Momentum’s subsequent location is also part of a new development: North Lawndale’s Ogden Commons, which contains mixed-income apartments as well as a health care outpost and a bank branch. Such a development can have ripple effects across the neighborhood, as Liz Abunaw, who is opening an independent grocery store in Austin, has told WTTW.

“So much of your health is determined by your zip code, because housing is health. Jobs are health. Neighborhood walkability is health. Social cohesion is health,” Abunaw says.

Momentum’s Austin coffee shop is an example of an attempt to strengthen social cohesion: it’s part of the violence prevention and youth development organization BUILD Chicago’s new headquarters, across the street from a high school and near the Cicero Blue Line stop. 

“They really wanted [a partner] with intention,” says Bravo of BUILD. “Are you going to bring things that are quality? Are you going to hire from the community? It’s really a relationship around, ‘How do we impact our community in a positive way?’”

In addition to hiring from the neighborhood as much as possible, Momentum also offers training via an apprenticeship program. “The idea is hopefully that the seeds that we’re planting with our existing employees and future employees – that at some point these people are able to manage the stores and ultimately begin to own the stores,” says Powell.

Jasmine Teague is a 33-year-old apprentice at the South Loop location who discovered that she enjoyed working in coffee during a stint at Starbucks. She’s now a shift lead in charge of her co-workers at the shop and is learning all the aspects of  running a food business. “It offers me better advantages,” she says of the apprentice program – and also encourages her to “try to be a leader” for her co-workers. She wants to not only become a manager but also own her own business some day.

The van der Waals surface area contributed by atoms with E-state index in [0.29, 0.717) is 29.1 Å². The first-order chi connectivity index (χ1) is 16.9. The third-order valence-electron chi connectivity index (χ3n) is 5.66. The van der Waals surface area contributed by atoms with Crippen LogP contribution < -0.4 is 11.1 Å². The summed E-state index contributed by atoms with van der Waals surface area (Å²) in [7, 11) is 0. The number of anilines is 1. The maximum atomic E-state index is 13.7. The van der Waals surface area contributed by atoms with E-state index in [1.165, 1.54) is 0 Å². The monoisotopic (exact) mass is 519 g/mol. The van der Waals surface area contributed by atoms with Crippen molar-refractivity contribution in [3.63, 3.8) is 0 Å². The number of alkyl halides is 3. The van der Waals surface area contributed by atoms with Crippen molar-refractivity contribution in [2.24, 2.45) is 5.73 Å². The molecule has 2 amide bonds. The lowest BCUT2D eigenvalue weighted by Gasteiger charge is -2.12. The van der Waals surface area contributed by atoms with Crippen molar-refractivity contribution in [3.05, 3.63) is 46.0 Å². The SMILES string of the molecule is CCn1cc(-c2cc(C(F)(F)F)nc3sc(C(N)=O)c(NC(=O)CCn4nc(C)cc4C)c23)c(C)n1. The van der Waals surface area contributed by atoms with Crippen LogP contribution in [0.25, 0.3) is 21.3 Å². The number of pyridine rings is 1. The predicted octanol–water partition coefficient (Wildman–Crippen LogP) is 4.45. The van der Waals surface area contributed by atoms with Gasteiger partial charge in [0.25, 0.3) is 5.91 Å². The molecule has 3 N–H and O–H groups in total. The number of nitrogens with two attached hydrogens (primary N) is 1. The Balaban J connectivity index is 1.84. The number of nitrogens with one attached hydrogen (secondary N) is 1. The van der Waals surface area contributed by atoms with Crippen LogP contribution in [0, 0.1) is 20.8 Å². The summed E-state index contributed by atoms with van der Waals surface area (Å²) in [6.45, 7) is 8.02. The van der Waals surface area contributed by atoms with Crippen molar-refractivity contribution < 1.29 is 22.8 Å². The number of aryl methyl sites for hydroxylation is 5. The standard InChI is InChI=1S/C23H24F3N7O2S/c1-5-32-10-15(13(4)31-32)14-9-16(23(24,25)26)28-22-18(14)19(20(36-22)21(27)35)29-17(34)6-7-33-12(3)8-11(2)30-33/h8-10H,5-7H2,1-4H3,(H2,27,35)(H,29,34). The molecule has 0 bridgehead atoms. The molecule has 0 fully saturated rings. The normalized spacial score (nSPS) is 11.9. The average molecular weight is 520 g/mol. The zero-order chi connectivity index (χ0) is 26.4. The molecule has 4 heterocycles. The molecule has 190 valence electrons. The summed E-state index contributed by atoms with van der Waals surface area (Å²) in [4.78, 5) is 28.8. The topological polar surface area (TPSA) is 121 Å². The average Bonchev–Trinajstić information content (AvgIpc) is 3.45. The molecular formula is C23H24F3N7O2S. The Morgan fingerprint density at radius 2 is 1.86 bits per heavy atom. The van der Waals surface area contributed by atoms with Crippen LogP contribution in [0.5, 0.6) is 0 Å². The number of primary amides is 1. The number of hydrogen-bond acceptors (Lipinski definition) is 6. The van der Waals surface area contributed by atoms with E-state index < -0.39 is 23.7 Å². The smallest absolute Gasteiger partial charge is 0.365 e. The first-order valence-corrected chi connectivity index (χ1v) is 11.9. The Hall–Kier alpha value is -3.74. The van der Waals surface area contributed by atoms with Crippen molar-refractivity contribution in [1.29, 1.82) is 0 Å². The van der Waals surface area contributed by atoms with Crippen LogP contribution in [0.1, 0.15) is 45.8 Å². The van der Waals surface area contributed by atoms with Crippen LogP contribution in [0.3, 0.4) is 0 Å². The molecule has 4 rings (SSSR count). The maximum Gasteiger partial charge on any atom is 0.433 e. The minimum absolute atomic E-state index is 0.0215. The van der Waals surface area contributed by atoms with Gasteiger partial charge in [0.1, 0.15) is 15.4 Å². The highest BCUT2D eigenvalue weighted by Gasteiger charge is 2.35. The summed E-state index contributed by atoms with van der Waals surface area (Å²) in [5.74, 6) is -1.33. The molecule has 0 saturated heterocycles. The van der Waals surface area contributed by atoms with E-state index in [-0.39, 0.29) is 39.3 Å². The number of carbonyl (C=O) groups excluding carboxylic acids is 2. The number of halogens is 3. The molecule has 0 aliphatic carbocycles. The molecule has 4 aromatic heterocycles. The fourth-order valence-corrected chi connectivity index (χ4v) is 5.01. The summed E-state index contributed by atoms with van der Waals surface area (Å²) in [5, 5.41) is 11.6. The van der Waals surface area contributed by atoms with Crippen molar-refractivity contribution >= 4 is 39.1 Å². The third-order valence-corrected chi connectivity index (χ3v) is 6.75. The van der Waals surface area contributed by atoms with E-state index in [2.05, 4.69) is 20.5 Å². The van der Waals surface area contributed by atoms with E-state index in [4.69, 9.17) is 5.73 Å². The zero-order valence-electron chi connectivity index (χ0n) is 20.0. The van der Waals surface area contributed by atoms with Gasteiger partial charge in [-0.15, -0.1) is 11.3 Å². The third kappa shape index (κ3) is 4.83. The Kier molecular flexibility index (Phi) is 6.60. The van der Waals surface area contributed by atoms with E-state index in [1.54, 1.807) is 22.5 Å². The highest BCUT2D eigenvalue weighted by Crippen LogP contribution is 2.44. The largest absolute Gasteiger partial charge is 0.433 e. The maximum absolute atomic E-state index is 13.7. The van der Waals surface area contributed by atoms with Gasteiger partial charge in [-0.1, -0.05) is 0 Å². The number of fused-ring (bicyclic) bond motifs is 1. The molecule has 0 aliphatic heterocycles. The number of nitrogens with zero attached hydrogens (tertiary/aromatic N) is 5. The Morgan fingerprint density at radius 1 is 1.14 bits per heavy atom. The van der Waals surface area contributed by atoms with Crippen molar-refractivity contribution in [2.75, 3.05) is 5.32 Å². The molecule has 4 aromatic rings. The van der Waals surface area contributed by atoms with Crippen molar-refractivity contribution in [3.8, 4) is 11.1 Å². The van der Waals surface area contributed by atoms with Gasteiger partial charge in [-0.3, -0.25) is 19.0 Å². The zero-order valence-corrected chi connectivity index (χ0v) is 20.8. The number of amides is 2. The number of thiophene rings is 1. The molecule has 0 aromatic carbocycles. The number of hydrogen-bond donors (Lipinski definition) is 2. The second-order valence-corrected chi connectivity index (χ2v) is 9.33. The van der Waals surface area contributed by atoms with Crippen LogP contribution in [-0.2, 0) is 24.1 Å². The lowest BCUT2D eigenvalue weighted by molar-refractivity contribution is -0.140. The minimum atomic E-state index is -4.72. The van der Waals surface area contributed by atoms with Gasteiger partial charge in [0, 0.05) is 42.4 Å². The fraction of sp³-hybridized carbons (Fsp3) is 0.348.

Powell and Bravo are lending their expertise to other potential entrepreneurs via a new food incubator program that is funded via the city. Seven people with food businesses either just launching or looking to expand attend weekly workshops on the important minutia of running a business – things like securing licenses and food safety – as well as receiving other guidance and mentorship. Depending on the business, they might eventually sell their product in Momentum stores, or partner with Momentum to provide catering. For instance, Momentum has a coffee cart at Garfield Park Conservatory and caters smaller events there. 

Operations like that and the shop at Millennium Park help provide awareness of the brand as well as support some of the other shops financially. It’s a long road to redevelop under-resourced areas, and food is a thin-margin business, but Bravo and Powell are happy to see small successes. Momentum recently hosted an event for an international coffee association, and Bravo was “blown away” by the level of engagement from her team with baristas from around the world. “Our folks understand that this is something bigger than me serving a latte,” she says.